What’s new? You’ve seen the footage and photos posted on social media about alleged police brutality happening in Santo. If you have not seen it, you can read about it in this Vanuatu Broadcasting and Television Corporation story, or visit social media sites, including our page to get a sense of it. But it is the typical story about what we have been trying to get across to authorities to try and stem the tide of impunity and negligence that is the sad reality of this Northern Police Command Centre.
It’s the sort of thing that creates fear amongst the population, especially women and children. No one feels safe there when they hear the sound of police these days – ironic, when you consider that the police’s own favorite catchphrase is ‘polis hemi fren blong yu.’
We’re sorry but Luganville and Santo as a whole seems to be ruled by a police department that pays very little attention to the rule of law and the oath of allegiance they swore.
No one is questioning their role in providing proper security and maintaining peace and order in society. The Police Act might even allow for them to apply some force; but only as and when it is necessary. The law does not give them limitless freedom to use excessive power, especially brute force to carry out their duties, either during raids, or while arresting citizens and residents. Therefore, we must question if the type of force applied over the past few days at Big Bay on a Baptist Pastor and others was justifiable under law.
The above is a nice segue way to the subject of this blog piece – the collusion of a government department, such as Immigration to mastermind unlawful arrests and cause personal harm to two young visitors who have been here to visit friends 7 years ago. The incident involved both the Department of Immigration and the Police in Luganville.
Our concerns are not so much to raise an issue about the length of time it took to obtain justice, because thankfully the persons concerned have since returned to their home country; albeit with very bad memories about this country.
Background in Brief
The 2013 incident happened when Immigration Director, Alfred Raupepe (then Immigration Manager) masterminded the unlawful arrests of two young Swiss nationals who had arrived in the country in May of that year. Ona Dri Suter and Oliver Nicholas Overhage – both estimated to be about 21 or 22 years of age, had arrived on 30-days tourist visas on May 28th. The very next day, they went to Immigration to extend their visas – something that is provided for under law and laid out clearly in the Immigration website.
Instead of assisting them the then Manager, Raupepe started hurling abuse at them as they tried to lodge their applications. Mr Raupepe proceeded to interrogate them and then accused them that they had come to work.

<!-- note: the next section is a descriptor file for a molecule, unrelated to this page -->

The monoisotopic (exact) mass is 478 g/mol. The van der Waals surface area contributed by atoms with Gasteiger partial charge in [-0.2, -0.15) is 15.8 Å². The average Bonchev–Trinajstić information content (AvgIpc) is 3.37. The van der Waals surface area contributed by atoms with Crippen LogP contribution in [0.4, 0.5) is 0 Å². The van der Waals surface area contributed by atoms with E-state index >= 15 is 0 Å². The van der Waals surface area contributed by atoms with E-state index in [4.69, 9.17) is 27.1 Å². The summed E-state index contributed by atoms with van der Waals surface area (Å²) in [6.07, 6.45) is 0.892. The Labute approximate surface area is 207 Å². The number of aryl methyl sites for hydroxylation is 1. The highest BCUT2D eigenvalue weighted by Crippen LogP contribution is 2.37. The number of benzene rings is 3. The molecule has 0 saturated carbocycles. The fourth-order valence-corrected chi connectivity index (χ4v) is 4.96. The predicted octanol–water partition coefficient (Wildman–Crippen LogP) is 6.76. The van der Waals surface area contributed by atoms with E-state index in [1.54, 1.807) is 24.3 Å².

To cut a long story short, eventually visa extensions were granted when the applications were lodged directly at the main Immigration office in Port Vila.
But then come December (while the two still had time on their visas) they were arrested and jailed at the Correctional Centre. They were interrogated and not allowed to call anyone, even the Swiss Embassy. They were held without charge until the matter was brought before the Magistrates Court in Santo. That was when they learned that they had been branded as ‘prohibited immigrants’.
This case (and others of similar severity) is sadly symptomatic of a sickening system of injustice and blatant abuse of power, which leads to mistrust and a sense of helplessness for anyone whether citizen or not.
After all, to whom should residents and citizens revert to when they are confronted with injustice?
Worse, it appears the Immigration office in Luganville is being run by someone who is bent on making life difficult for anyone he doesn’t agree with. Mr Raupepe likes to localize the interpretation of the Immigration Act – often forcing visitors on 4, 7 or 12 month visas to have to continue to return to his office, as if to control and manipulate them.
The question to ask is: ‘how is it possible that the Police and the Immigration Department can have two sets of rules for visitors entering the country?’ A set of rules looks to be correctly based on the Immigration Act, while another set appears to be administered only against people who are not ‘friends’ of Immigration officers in Luganville.
Apparently, Mr Raupepe happens to be a claimant in the Big Bay land where Eden Hope is currently located. It is clear he had abused his authority by applying the law arbitrarily, thus preventing people having proper access and recourse to justice.
C4J urges that the Government through the ministry of Internal Affairs address this appalling behavior and bring Mr Raupepe to account before more harm is brought on the reputation of this high government institution.
The Prosecutors in the case later became aware that there was no evidence to substantiate the charges, so Ona and Oliver had to be released forthwith from the Correctional Centre – sparing them more harm and cruelty.
If the Immigration and Police officers could frame Ona and Oliver by trumping up false charges of ‘prohibited Immigrants’ – contrary to section (1) (b) & (c) of the Immigration Act N0). 17 of 2010, they can do it to just about anyone?
Recently, C4J followed up with the Police Department in Luganville about the status of the string of complaints filed regarding the duo’s unlawful arrests. Unsurprisingly there were no records of these available in their files.
Under normal circumstances, when a Police officer receives a complaint, the complaint is then recorded in a formal Police Complaint form. The complaints are then registered into a Police Occurrence Book (OB), from which the Police Record Officer allocates Crime Report Numbers and opens docket files, before referring them to an investigation officer.
After 40 years of independence should we allow such unlawful police behaviour to continue at will?’